Board sends requests to state representatives

First Posted: 2/3/2009

DOBSON As legislators in Raleigh prepare to address the business of state and local funding, Surry County commissioners have asked for transportation, 911 surcharge money and for a room occupancy tax.
In its resolution, the Surry County Board of Commissioners asked legislators to address specific concerns about state funding of road projects including the completion of Interstate 74 across North Carolina.
The completion of local and regional road and bridge projects and many of which have been delayed due to funding limitations. The development of a program for addressing the rural transportation problems of those citizens throughout North Carolina who live and must drive on unpaved roads that are not part of the state roads system. These citizens, like all our citizens, pay state gasoline tax, a portion of which is attributed to their travel on unimproved, non-state system roads, the resolution states.
Commissioners also requested that the General Assembly authorize a comprehensive analysis of the states competitive disadvantage with other states and local governments in recruiting new economic development investments.
The board requested that the state introduce legislation that will grant local government greater flexibility in the use of 911 surcharge funds.
Restrictions on the use of funds significantly impede the ability of local governmental units throughout North Carolina to meet the emergency services needs of their citizens. We request the establishment of a study committee with full representation from local governments, the resolution states.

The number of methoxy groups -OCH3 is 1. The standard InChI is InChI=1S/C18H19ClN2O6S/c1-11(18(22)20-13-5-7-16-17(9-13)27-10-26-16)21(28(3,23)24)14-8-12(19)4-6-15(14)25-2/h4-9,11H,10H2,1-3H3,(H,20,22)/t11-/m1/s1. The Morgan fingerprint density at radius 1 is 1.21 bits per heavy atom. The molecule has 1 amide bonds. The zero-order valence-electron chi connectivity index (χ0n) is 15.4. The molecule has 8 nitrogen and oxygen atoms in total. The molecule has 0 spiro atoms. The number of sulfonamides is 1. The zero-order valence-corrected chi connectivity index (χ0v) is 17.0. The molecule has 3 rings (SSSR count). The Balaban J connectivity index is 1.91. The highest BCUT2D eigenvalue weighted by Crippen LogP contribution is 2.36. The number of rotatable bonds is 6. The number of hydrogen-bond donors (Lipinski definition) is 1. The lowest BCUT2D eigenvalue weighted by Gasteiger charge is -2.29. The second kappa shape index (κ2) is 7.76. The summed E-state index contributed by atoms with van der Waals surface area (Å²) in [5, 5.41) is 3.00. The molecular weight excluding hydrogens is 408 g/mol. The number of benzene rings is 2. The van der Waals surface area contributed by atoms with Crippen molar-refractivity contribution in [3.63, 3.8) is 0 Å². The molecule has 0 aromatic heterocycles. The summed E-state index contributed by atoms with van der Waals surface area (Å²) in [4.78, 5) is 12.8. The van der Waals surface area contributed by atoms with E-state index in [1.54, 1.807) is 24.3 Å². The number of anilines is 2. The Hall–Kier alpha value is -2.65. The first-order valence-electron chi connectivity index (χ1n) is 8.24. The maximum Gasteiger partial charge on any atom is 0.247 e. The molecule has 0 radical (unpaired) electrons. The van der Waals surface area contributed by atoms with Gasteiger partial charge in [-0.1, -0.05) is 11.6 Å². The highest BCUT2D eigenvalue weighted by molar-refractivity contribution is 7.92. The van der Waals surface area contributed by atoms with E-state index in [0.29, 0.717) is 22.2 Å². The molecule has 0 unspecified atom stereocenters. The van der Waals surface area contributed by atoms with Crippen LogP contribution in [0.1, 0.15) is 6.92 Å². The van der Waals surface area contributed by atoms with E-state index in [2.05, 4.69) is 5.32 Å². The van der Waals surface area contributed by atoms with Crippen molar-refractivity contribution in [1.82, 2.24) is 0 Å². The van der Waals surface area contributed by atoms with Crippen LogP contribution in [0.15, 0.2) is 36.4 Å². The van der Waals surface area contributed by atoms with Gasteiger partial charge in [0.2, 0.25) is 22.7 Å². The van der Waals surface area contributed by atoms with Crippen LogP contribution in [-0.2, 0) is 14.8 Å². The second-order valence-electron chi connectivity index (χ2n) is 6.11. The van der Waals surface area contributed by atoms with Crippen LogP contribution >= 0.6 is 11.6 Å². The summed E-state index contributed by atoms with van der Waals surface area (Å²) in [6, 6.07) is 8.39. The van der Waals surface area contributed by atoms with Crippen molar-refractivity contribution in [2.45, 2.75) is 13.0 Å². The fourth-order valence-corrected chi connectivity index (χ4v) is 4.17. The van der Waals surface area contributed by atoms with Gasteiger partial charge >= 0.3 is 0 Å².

The last request from Surry County is for a room occupancy tax. The board requested the introduction and approval of a local bill that will authorize Surry County to levy a local occupancy tax in the unincorporated areas of Surry County.
A bill was introduced requesting a local county occupancy tax, similar to the ones already in existence in the countys municipalities, during the states short session, but bills must receive full support from all of a countys representatives to pass the short session and Sen. Don East did not support the tax, which is put in place in area hotels, motels, inns and bed and breakfasts to collect revenues to be used for tourism efforts in the county.
Chairman Craig Hunter said there are many areas that he would like the state to look at for county funding.
First and foremost, the BOCC does not want the state to take revenues directed and collected on behalf of counties away (sales tax, like it was done in 2000 and in 2001, schools capital funding, lottery funding or Average Daily Membership or ADM funding) or make substantial cuts in county programs receiving state funding (the Department of Social Services, health department, mental health, juvenile justice, veterans and senior programs, etc.), Hunter said.
He explained, The state is facing some very serious budget issues, but the BOCC does not feel like that situation should be passed on down to local property owners. Secondly, the BOCC wants to see the state make more progress in economic development recruiting and turning our local economies around, quickly.
Third, lower corporate tax burdens on business and industries would hopefully be an economic stimulus and potentially foster business and job growth opportunities. Fourth, our roads and highways and bridges are deteriorating at a rapid pace, and it is very important to continue and increase funding for state Department of Transportation for maintenance and upgrading our roads, highways and bridges.
County Manager Dennis Thompson said that after the commissioners approved the resolution, he sent it to Raleigh for consideration.
Contact Mondee Tilley at [email protected] or at 719-1930.

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